A dollar is a dollar is a dollar.
But just how much it's worth to us at a given moment depends upon the circumstances.
Someone who buys a $30,000 car probably won't even notice if the cost ends up $50 more than she expected. But if she pulls up to the gas station one day and gets charged $80 instead of her normal $30 for a tank of gas, she's going to be more than a little perturbed.
If we hear that a new government program will cost the state $900 million, and that this equals nearly a fifth of the state budget, we’ll probably at least get worried — particularly if we aren't that crazy about the new program. How in the world will the state, already strapped for cash and barely scraping by, possibly manage to afford that extra cost?
But what if the $900 million isn't a one-year cost, but the total cost for 10 years?
What if instead of telling you we were getting hit with a $900 million bill for a new program, I told that the total 10-year cost of a program we already operate was going to increase from $20.9 billion to $21.8 billion — 4 percent?
Not quite so alarmed any more?
Of course I'm talking about the Medicaid expansion required under the new federal health law.
We still might not like the idea of the federal government telling us we have to help provide medical coverage to more of the working poor. Might not like the idea of providing that coverage at all, ordered to or not. But it's important to understand what the fiscal implications really are. And so far, the critics of this law are conveniently leaving out the contextual information — and in some cases coming very close to actually lying about the numbers — in their efforts to whip the public into an outraged frenzy and, coincidentally of course, boost their own election chances.
The most blatant misrepresentation of the cost is borne of the different ways Washington insiders talk about budgets and the way we talk about them here in South Carolina.
The federal budget is constructed, and revenues and expenditures are calculated, based on 10-year projections. There are legitimate reasons to look at budget figures that way — just as there are legitimate reasons to look at them in one-year increments, which is what we do in South Carolina. What’s wrong is mixing the 10-year apples with the annual oranges. That's what the politicians in South Carolina who are complaining the loudest about the health law are doing, if not all the time at least some of the time.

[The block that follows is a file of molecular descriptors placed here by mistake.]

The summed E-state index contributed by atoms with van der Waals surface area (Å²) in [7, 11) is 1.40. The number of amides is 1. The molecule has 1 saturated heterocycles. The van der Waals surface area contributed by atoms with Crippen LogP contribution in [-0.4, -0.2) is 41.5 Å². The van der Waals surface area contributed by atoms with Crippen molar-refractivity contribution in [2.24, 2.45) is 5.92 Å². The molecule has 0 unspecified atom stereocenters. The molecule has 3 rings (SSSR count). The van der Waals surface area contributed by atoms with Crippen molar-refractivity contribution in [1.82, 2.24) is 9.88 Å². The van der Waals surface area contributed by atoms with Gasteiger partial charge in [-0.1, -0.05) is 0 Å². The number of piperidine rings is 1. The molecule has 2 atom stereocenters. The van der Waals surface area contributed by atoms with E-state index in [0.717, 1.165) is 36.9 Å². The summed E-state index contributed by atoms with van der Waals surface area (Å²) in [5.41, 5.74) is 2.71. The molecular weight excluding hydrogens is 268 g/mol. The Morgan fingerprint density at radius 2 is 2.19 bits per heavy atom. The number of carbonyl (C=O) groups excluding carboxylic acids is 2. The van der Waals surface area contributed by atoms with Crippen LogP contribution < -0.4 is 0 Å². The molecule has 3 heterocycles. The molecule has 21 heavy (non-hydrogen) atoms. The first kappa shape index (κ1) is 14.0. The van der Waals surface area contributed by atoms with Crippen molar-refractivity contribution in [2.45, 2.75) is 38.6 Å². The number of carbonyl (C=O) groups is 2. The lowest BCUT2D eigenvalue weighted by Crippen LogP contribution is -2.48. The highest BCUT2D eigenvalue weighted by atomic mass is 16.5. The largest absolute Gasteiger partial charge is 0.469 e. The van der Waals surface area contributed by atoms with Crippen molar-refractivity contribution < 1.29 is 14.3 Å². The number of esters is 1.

The more subtle and passive misrepresentation involves omission. And before I explain this, a disclaimer: I am not among those who say things like, "One hundred million dollars is barely a dent in a five billion dollar budget, so there's no point in worrying about it." Quite the contrary, I agree with Ben Franklin about pennies saved and earned. But that doesn't mean you can ignore percentages and still be honest.
Medicaid already is a huge program in South Carolina, and it’s huge because S.C. politicians of both parties have decided it's a smart investment and a moral responsibility. Today, more than one in six South Carolinians — 790,000 people — are so poor that they are covered by the federal-state health insurance program. State taxpayers spend $1.6 billion a year for the program — second only to public education.
A report prepared for the Department of Health and Human Services, which oversees Medicaid, projects that the new federal health law will cause total enrollment to increase by 61 percent, to 1.3 million people. That's 28 percent of the state’s population.
From a pure numbers perspective, what's actually striking is how little the state will have to pay for such a large expansion. Even in 2019, when the federal subsidy for the expanded coverage has reached its low point, of 90 percent, the state will be paying just 12 percent more than it would be had the law not gone into effect — $2.9 billion instead of $2.6 billion.
This is where it might be helpful to talk about political context.
Most elected officials in our state at some point have sung the praises of Medicaid — more specifically of the federal Medicaid match. The context often times has been the cigarette tax debate. But it also has come up as we’ve had to slash state spending, in the form of calls to preserve Medicaid at all costs.
Whether it’s a good deal for the country or not can be debated. But once the Congress made the decision to fund Medicaid – a decision backed by Democratic and Republican congresses and presidents – there never has been any question that South Carolina benefits by participating.
The state traditionally has received about $3 back from Washington for every dollar we spend on Medicaid; that number has been increased to $4-to-$1 under the federal stimulus act, and for the first few years of the Medicaid expansion, the feds will pick up 100 percent of the federal match, before phasing down to 90 percent.
Much of that money pays doctors, hospitals and nursing homes here in South Carolina, keeping people employed not only in the medical industry but in the businesses that provide supplies for the industry. Under the new federal health law, there will be a cumulative total of about $14 billion in additional federal money spent in the state in the next decade.
If you figure that much of that money will circulate through the economy multiple times over, being spent again by the doctors and nurses and hospital administrators and pharmacists and support personnel whose salaries it will pay, and then by all the folks in retail and services whose salaries are enhanced by the medical employees' expenditures, it's easy to see where the additional sales, income and property tax revenue that we collect would offset much of the $900 million expenditure.